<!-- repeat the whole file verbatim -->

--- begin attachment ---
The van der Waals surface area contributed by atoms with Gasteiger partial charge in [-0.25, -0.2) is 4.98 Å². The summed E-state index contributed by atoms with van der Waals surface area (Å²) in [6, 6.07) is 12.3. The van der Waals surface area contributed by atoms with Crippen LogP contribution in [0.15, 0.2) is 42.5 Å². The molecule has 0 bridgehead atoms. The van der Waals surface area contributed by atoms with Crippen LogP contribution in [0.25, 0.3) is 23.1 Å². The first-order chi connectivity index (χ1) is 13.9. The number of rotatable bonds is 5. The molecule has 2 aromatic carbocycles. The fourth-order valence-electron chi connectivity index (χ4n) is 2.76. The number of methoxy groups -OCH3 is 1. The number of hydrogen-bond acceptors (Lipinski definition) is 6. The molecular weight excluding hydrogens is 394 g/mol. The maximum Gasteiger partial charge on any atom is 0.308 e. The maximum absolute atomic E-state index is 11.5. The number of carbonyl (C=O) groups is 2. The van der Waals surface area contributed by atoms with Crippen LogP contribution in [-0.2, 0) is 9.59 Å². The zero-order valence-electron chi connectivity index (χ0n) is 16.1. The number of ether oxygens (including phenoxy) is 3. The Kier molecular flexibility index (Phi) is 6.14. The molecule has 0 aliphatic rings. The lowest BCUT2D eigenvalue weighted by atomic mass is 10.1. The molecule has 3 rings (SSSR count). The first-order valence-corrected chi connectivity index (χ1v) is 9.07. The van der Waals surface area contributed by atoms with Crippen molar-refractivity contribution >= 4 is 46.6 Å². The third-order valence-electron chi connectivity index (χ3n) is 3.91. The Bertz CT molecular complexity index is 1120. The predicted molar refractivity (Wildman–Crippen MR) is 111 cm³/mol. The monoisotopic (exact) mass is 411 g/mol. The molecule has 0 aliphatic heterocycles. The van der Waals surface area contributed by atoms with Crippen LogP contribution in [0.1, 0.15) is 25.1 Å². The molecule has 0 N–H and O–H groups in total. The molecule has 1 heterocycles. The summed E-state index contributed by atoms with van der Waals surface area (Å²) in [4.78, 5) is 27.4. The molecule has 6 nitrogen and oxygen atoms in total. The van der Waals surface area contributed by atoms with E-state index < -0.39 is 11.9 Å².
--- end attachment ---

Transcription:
The van der Waals surface area contributed by atoms with Gasteiger partial charge in [-0.25, -0.2) is 4.98 Å². The summed E-state index contributed by atoms with van der Waals surface area (Å²) in [6, 6.07) is 12.3. The van der Waals surface area contributed by atoms with Crippen LogP contribution in [0.15, 0.2) is 42.5 Å². The molecule has 0 bridgehead atoms. The van der Waals surface area contributed by atoms with Crippen LogP contribution in [0.25, 0.3) is 23.1 Å². The first-order chi connectivity index (χ1) is 13.9. The number of rotatable bonds is 5. The molecule has 2 aromatic carbocycles. The fourth-order valence-electron chi connectivity index (χ4n) is 2.76. The number of methoxy groups -OCH3 is 1. The number of hydrogen-bond acceptors (Lipinski definition) is 6. The molecular weight excluding hydrogens is 394 g/mol. The maximum Gasteiger partial charge on any atom is 0.308 e. The maximum absolute atomic E-state index is 11.5. The number of carbonyl (C=O) groups is 2. The van der Waals surface area contributed by atoms with Crippen LogP contribution in [-0.2, 0) is 9.59 Å². The zero-order valence-electron chi connectivity index (χ0n) is 16.1. The number of ether oxygens (including phenoxy) is 3. The Kier molecular flexibility index (Phi) is 6.14. The molecule has 0 aliphatic rings. The lowest BCUT2D eigenvalue weighted by atomic mass is 10.1. The molecule has 3 rings (SSSR count). The first-order valence-corrected chi connectivity index (χ1v) is 9.07. The van der Waals surface area contributed by atoms with Crippen molar-refractivity contribution >= 4 is 46.6 Å². The third-order valence-electron chi connectivity index (χ3n) is 3.91. The Bertz CT molecular complexity index is 1120. The predicted molar refractivity (Wildman–Crippen MR) is 111 cm³/mol. The monoisotopic (exact) mass is 411 g/mol. The molecule has 0 aliphatic heterocycles. The van der Waals surface area contributed by atoms with Crippen LogP contribution in [0.1, 0.15) is 25.1 Å². The molecule has 0 N–H and O–H groups in total. The molecule has 1 heterocycles. The summed E-state index contributed by atoms with van der Waals surface area (Å²) in [4.78, 5) is 27.4. The molecule has 6 nitrogen and oxygen atoms in total. The van der Waals surface area contributed by atoms with E-state index < -0.39 is 11.9 Å².